There is no doubt the Federal Reserve committee dialed it back significantly from the recent ‘rate hike’ rhetoric we have been hearing about lately. It was only a month ago we heard most of the Fed Governors boldly claim a rate hike was coming and probably sooner than everyone believed. However, they presented a mixed picture of the economy, seeing some growth areas but weakness in others.
This from their recent statement: Information received since the Federal Open Market Committee met in April indicates that the pace of improvement in the labor market has slowed while growth in economic activity appears to have picked up. Although the unemployment rate has declined, job gains have diminished. Growth in household spending has strengthened. Since the beginning of the year, the housing sector has continued to improve and the drag from net exports appears to have lessened, but business fixed investment has been soft. Inflation has continued to run below the Committee’s 2 percent longer-run objective, partly reflecting earlier declines in energy prices and in prices of non-energy imports. Market-based measures of inflation compensation declined; most survey-based measures of longer-term inflation expectations are little changed, on balance, in recent months.
They were miffed as the market was not pricing in a potential hike in June or even July, so a bit of lip service was all that was need to take Fed Funds Futures expectation from 7% probability to 38% probability for a June hike around the beginning of June. Sometimes the market listens up to such warnings, and indeed equity markets did pull back in mid-May from those warning shots. However, the drop was short-lived and the bulls too control, taking the SPX 500 right near all time highs once again. It seemed the stock market ‘agreed’ with the Fed that a rate hike coming was going to be okay – yet the bond market thought otherwise.
The markets rarely if ever get it wrong, and that is so often true about the bond market. We have not seen an appreciable rise in yields in a long while, hence the outlook for the economy by the bond market has been spot on – weakening until further notice. Make no mistake – that jobs report is a major red flag that may portray trouble on the horizon. This caught the Fed off-guard for sure. An economy growing at 2% a year does not have much slack to work with before heading into a recession. Is the Fed happy about 2% growth? Of course not, especially when potential is greater. But without aggressive fiscal policy, it’s what they have to work with.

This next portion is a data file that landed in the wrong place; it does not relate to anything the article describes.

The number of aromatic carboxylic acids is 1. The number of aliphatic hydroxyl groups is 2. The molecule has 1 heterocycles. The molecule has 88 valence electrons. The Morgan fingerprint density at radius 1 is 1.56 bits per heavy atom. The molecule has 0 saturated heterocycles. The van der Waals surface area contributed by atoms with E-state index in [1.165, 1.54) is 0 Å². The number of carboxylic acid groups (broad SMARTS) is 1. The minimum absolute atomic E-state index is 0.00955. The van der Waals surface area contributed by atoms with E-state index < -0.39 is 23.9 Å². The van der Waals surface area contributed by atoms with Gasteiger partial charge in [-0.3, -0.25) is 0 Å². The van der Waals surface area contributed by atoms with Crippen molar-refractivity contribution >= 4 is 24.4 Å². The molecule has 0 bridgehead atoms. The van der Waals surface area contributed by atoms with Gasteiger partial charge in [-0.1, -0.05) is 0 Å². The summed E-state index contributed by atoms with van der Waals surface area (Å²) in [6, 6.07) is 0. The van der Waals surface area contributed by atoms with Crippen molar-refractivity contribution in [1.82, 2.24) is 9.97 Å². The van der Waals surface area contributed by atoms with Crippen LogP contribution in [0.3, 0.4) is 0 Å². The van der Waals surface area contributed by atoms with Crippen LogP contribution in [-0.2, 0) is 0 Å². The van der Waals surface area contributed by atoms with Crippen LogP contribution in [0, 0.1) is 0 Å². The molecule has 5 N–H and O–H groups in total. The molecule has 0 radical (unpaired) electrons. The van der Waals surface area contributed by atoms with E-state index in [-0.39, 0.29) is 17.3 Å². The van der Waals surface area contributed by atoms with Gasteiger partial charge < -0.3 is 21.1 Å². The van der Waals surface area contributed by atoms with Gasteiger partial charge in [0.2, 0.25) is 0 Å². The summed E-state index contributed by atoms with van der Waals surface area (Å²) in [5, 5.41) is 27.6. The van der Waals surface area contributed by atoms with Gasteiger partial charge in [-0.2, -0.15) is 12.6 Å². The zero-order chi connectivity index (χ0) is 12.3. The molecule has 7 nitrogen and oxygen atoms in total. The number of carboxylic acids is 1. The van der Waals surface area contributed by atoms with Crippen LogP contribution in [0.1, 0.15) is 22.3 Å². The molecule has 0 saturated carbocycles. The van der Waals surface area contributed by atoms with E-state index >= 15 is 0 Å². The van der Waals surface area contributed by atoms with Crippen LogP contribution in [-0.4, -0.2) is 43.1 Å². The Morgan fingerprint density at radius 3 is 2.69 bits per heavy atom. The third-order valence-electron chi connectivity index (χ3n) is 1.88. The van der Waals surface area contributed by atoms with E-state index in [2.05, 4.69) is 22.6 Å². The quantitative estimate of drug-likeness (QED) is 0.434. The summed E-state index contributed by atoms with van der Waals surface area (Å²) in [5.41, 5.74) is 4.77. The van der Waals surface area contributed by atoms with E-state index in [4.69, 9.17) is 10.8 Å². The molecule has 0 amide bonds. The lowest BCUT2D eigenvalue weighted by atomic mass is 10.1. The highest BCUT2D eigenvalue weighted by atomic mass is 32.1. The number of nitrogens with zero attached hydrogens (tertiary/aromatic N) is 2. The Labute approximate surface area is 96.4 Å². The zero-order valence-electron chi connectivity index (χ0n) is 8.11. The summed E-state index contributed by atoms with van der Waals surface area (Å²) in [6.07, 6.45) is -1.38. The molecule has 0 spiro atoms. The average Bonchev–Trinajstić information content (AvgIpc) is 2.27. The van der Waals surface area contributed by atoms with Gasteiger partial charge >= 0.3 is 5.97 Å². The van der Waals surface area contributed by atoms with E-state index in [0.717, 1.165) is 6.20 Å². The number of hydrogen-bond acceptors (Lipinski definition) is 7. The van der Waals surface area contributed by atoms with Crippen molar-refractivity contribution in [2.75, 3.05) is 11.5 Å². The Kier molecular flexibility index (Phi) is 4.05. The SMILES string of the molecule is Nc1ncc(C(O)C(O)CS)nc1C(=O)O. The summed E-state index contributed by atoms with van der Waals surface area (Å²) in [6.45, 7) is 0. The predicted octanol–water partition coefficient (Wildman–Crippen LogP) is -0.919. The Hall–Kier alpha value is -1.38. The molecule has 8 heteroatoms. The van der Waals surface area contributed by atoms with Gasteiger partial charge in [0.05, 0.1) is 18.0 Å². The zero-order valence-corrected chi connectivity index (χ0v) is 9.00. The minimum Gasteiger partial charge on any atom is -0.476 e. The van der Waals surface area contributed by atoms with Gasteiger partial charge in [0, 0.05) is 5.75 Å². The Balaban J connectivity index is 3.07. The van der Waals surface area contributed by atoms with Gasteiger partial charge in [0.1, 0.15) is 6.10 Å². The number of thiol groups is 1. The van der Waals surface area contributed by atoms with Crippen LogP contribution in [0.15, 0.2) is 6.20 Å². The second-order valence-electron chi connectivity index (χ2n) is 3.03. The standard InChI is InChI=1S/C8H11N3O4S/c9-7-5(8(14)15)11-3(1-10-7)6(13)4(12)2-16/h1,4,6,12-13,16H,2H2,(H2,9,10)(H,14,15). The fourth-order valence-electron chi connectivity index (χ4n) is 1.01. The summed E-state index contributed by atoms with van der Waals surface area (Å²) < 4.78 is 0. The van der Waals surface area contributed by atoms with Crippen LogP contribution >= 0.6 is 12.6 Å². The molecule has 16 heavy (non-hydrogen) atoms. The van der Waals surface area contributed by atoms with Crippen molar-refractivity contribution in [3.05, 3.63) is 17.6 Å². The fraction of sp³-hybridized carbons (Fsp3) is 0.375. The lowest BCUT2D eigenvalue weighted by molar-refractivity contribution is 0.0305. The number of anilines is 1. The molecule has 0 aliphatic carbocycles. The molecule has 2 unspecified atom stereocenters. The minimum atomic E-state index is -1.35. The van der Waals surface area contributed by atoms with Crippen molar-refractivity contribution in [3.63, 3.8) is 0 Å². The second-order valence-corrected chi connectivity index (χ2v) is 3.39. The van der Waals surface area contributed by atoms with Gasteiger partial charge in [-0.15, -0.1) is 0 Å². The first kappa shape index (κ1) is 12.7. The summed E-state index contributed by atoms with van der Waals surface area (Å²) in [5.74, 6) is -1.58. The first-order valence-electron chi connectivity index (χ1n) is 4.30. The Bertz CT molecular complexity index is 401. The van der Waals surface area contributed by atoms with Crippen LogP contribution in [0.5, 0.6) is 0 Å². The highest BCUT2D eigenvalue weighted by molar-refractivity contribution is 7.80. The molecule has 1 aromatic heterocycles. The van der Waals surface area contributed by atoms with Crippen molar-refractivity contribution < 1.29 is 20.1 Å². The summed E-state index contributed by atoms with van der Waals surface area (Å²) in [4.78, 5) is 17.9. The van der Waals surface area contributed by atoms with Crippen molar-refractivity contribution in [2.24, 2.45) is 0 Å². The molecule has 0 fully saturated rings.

The very weak jobs report lit a fire under the Fed Funds Futures as the odds for short term rate hike diminished considerably, and market volatility started to rise once again from the ashes. How confident the Fed seemed to be about raising interest rates was thrown into doubt yet again, the Fed statement showed they would take cover behind weak data and the uncertainty over the ‘brexit’ vote.
Yet, the jobs report was a shot across the bow, and the Fed knows it. Last week St Louis Fed President James Bullard stated he expects no more than ONE rate into 2018. KC Fed President Esther George, often a dissenter on the voting panel decided to make policy unanimous. This is a notable shift. Perhaps she sees things are becoming a bit worse than they had been. One jobs report does not make a trend, and with a weak June report on July 8 they could dial it down even more – but it’s getting tight and very little room left.